27 March, 2007
I know all about Syria
Lately I have been reading a lot about Syria. As you know, Syria is a key country in an important region, and much is written about its relationships with its neighbours and with other countries around the world. My interest, though, is in Syrian domestic politics, and on this there is much less to read. In part this is because the Syrian regime is very repressive, making it difficult for researchers to cover what is going on there. I think, though, that Syria's importance as a player in international relations makes people concentrate on its external rather than internal affairs. I suppose this might be because the regime is far more focussed on foreign policy than most other Arab world regimes, in that it has long engaged in an attempt to achieve hegemony over one neighbour and is keen to recover territory by war or chit chat from another (and has a simmering boundary dispute with yet another, and is a player in the ongoing Kurdish conundrum). And unlike the rest of the Arab world, whatever else you might accuse the regime of, being lackeys of the West is not one of them. So, whereas with Egypt or Tunisia, say, discussion of the country is based on the regime's struggle against domestic opponents, in Syria people look at how the country plays the great game against Israel and its obstreperous neighbours in Lebanon, or whether Bush is going to invade it.
The general focus on Syrian foreign policy means that in attempting to research its domestic politics I read the same things over and over again. I will now state them, and then you will essentially know all about Syria's internal affairs.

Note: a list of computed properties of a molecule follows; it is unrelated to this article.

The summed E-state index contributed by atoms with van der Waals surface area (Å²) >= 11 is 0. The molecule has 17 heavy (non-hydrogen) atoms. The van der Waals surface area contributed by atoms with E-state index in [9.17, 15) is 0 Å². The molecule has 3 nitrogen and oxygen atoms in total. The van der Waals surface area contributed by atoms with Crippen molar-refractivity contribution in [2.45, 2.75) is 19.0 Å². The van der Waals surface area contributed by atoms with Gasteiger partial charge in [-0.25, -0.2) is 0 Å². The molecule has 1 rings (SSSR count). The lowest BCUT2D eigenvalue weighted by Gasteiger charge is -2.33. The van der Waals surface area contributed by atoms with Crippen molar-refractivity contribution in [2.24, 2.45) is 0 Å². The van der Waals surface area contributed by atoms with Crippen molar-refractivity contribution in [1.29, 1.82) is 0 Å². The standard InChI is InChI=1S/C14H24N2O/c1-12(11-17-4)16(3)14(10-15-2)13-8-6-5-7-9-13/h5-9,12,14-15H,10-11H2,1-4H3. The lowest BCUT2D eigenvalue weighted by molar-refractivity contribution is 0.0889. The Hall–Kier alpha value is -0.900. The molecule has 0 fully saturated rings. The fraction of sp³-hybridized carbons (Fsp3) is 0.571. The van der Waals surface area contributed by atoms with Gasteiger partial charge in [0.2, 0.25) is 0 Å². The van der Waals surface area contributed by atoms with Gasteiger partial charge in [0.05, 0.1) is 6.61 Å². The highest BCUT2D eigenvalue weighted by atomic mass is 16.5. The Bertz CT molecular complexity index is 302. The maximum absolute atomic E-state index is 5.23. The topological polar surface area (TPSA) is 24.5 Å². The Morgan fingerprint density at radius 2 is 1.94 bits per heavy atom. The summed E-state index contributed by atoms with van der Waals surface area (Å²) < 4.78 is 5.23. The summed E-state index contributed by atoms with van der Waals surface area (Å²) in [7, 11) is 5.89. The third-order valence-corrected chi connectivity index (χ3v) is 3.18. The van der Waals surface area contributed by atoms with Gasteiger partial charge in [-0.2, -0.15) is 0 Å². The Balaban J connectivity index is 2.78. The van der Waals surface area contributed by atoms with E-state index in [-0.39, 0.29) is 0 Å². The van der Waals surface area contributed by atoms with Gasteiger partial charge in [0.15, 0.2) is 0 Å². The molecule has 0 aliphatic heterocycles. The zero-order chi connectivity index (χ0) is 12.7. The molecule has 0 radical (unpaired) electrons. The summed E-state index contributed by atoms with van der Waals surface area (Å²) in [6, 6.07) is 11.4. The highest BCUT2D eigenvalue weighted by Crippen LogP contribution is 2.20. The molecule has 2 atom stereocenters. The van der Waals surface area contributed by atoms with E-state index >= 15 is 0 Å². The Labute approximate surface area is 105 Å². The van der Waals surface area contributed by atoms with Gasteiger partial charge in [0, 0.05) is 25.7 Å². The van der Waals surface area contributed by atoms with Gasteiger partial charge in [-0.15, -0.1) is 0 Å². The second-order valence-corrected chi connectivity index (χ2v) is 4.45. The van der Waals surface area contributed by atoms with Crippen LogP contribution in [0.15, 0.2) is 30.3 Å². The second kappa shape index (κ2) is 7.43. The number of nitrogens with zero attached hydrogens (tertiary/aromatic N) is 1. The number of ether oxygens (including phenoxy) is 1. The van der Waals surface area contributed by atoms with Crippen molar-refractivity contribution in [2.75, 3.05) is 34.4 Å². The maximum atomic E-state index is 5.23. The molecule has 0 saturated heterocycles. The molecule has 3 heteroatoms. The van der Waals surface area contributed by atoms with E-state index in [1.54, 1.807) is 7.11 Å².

1. Syria used to be very unstable with coups and counter-coups occurring with astonishing frequency. These coups often saw one wing of the Syrian Ba'ath party oust another.
2. Then in 1970, Hafez al-Assad, a military Ba'athist, staged a "corrective movement" (not a coup), remaining in power for the next thirty years. Assad accomplished this by crushing anyone who opposed him.
3. But Assad was a member of the Alawite sect, considered heretical by many orthodox Sunni Muslims. And his regime was actively secularist. In 1978, the Muslim Brotherhood began an insurrectionary campaign against the regime.
4. In 1982, sensing that their time had come, the Muslim Brotherhood took over the city of Hamah and declared a general uprising against the regime. But Assad reacted forcefully, deploying tanks and helicopter gunships, reducing the city to rubble. The Brothers were crushed.
5. After that nothing much happened for twenty years.
6. In June 2000, Hafez al-Assad died. His son, Bashar al-Assad, became president. Previously an ophthalmologist working in the UK, there were suggestions that Bashar intended to liberalise the regime. A "Damascus Spring" began in which Syria's intelligentsia began to engage in increasingly free-ranging discussion about the country's social and economic problems.
7. The regime decided that they weren't having that, and put a stop to it. Leading intellectuals were arrested and chucked in jail, sometimes following show trials.
And that's that. I hope my inquiries will discover more detailed information, or my next essay for Spy School could be a bit thin.